I’m not sure what’s the worst thing about my Isle of Dogs experience. Is it that I kept trying to figure out which dog was George Clooney when he wasn’t even in the movie, or is it that I fell asleep in the first twenty minutes and kept having to shake myself awake?
Isle of Dogs is apparently the longest ever stop-motion animated movie, and based on that, I’d say it’s probably not a sound strategy to try to break the record. Stop motion may not be suited to long form. A big problem, especially the way Wes Anderson does it, is that there’s not a lot of, you know, actual motion. Stop-motion’s not suited to action, or dynamic editing, or any of the things which we’re conditioned to expect in a movie. It does static setpieces and simple movements in a single plane. And because it’s puppets, you’re not getting much subtlety in expression or characterisation. So as everyone yacks away without ever really doing anything, you start to fade out. I’m not sure what I missed; I’m pretty sure that I didn’t miss anything which mattered hugely to the plot.
Still, it’s a Wes Anderson movie, so it’s different. Wes is not like the other kids. The more movies he clocks up, the more I realise how much Rushmore was autobiographical. Wes is doing things the hard way just for the sake of being different, not because it necessarily adds anything important to the emotionality of what you see. And definitely not because there’s any internal consistency to it. All the Japanese characters are voiced by Japanese actors speaking Japanese, with a variety of contrivances to provide an English gloss when Wes thinks you’re going to need it. But the contrivances are so stupid that subtitles would have been less distracting. For all the big political speeches about the background there’s an English language interpreter. But why would there even be an interpreter? This is Japanese local politics, which is to say local politics in a country which famously has no interest in letting foreigners have any kind of role or input in their community. They’d be just as likely to set themselves on fire in mid-speech as lay on English language interpretation.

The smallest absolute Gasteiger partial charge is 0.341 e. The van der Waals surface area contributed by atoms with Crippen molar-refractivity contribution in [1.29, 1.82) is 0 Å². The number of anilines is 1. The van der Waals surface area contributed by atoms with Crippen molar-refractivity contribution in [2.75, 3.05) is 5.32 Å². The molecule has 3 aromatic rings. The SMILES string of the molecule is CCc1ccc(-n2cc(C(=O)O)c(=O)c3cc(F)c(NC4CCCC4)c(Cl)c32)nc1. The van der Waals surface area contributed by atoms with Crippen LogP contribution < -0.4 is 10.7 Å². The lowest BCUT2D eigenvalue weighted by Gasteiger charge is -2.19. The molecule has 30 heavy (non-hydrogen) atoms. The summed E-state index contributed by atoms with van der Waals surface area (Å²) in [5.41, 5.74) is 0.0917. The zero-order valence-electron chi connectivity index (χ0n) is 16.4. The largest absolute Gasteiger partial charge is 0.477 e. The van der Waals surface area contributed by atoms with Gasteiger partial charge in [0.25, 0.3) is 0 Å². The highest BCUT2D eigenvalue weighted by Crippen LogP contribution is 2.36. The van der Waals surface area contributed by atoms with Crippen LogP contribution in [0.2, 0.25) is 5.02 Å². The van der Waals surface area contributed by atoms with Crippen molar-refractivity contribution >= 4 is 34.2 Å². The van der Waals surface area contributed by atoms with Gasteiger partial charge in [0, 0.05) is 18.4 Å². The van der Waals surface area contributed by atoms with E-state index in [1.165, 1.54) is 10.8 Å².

And why is it happening in Japan at all? For all the effort to have Japanese actors speaking Japanese, it’s hard to see how this is a story which could only be told in Japan.
Eh. I dunno.
I was distracted by the fact that there was an Assistant Hatchetman to the Mayor of Megasaki, which left my literal little mind waiting for the Hatchetman proper to make an appearance. Spoiler, he doesn’t. Nor is there any real explanation for the sudden appearance of four cats in the middle of the aftermath of the climactic battle between Spots and the robo-dog. Were the cats inside the robo-dog? I was hoping that they had actually been inside the Mayor, operating him all along like the mythical eight squirrels in a raincoat. So many pointless questions.
But in the end, it’s a deliberately weird Wes Anderson movie, full of visual oddity and forced quirkiness which almost make it worth watching just to see what he’s done this time. But it’s not got the panache and rewatchability of something like The Grand Budapest Hotel, and I’d almost say in a choice between watching Hotel again and watching Isle of Dogs for the first time, Hotel might be the better use of your time. The trailer for Isle of Dogs tells you everything you need to know about the look of the movie, and there’s not so much to it beyond the look that you’re losing a whole lot by never seeing it in full.